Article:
The beauty of your lawn can be quickly destroyed by brown patch (Rhizoctonia species), a serious fungal disease that can affect all lawn grasses used in our area. It develops rapidly when temperatures are warm (70° to 90° F) and humid during the day and cool significantly at night. Warm-season grasses such as St. Augustine, Bermuda, and Zoysia are most commonly affected by brown patch during the early spring and late fall.

Symptoms of brown patch vary greatly with the type of grass and soil conditions. The disease usually causes thinned patches of light brown grass that are fairly circular in shape. These areas range in diameter from a few inches to several feet. Sometimes the center of the patch will recover, resulting in a doughnut-shaped pattern.

When disease conditions are favorable, large areas of the lawn may be uniformly thinned and eventually killed with no circular patch being present. This type of pattern is commonly seen on infected St. Augustine grass grown in moist and shady locations.

The best way to prevent brown patch in your lawn is by following good lawn care practices. This is more effective, much easier and less expensive than the use of fungicides.

Combat Brown Patch (Rhizoctonia)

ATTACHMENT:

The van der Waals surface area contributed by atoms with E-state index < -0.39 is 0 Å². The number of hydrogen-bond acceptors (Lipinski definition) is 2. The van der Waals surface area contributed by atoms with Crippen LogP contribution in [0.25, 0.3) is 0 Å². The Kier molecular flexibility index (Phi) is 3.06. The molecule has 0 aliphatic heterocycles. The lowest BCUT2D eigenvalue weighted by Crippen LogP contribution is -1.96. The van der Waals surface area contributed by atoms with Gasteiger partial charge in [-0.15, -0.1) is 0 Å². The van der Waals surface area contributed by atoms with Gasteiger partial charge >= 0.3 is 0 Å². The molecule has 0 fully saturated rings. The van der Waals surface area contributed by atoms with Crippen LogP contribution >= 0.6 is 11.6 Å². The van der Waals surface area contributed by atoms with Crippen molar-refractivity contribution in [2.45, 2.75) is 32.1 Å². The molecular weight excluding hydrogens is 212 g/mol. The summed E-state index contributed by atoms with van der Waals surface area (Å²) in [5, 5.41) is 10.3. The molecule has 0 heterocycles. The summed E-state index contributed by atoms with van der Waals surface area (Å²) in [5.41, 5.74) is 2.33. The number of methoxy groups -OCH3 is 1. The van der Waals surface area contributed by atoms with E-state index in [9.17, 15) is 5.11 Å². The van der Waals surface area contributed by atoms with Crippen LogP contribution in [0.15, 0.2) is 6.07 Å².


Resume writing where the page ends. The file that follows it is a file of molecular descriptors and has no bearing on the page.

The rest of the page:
• Irrigate grass only when needed and to a depth of 4 to 6 inches.
  • As the temperatures begin to cool cut back watering so that the ground is moist but not ever soggy or standing in water.  It is crucial to decrease the time and “run days” of your irrigation system proportionately to falling temperatures, and adjust it zone by zone according to the sun and wind exposure and the type of plants within that zone.  Use of the seasonal controller, if your system has one, is recommended.   Our irrigation experts can assist you in determining the ideal irrigation schedule for your lawn.
  • Water early in the morning so that any excess water can evaporate.
  • Brown patch can spread very rapidly when excess moisture is present.Keep lawns mowed on a regular basis to the proper height for the grass species you are growing.
  • Prevent excessive thatch buildup.
  • Provide good drainage for both surface and subsurface areas. Aeration can help provide good drainage.  For optimum results aerate twice a year in March and September/October.
  • Avoid high nitrogen rates on warm season grasses in mid to late fall. The brown patch fungus readily attacks the lush growth of grass which nitrogen promotes.

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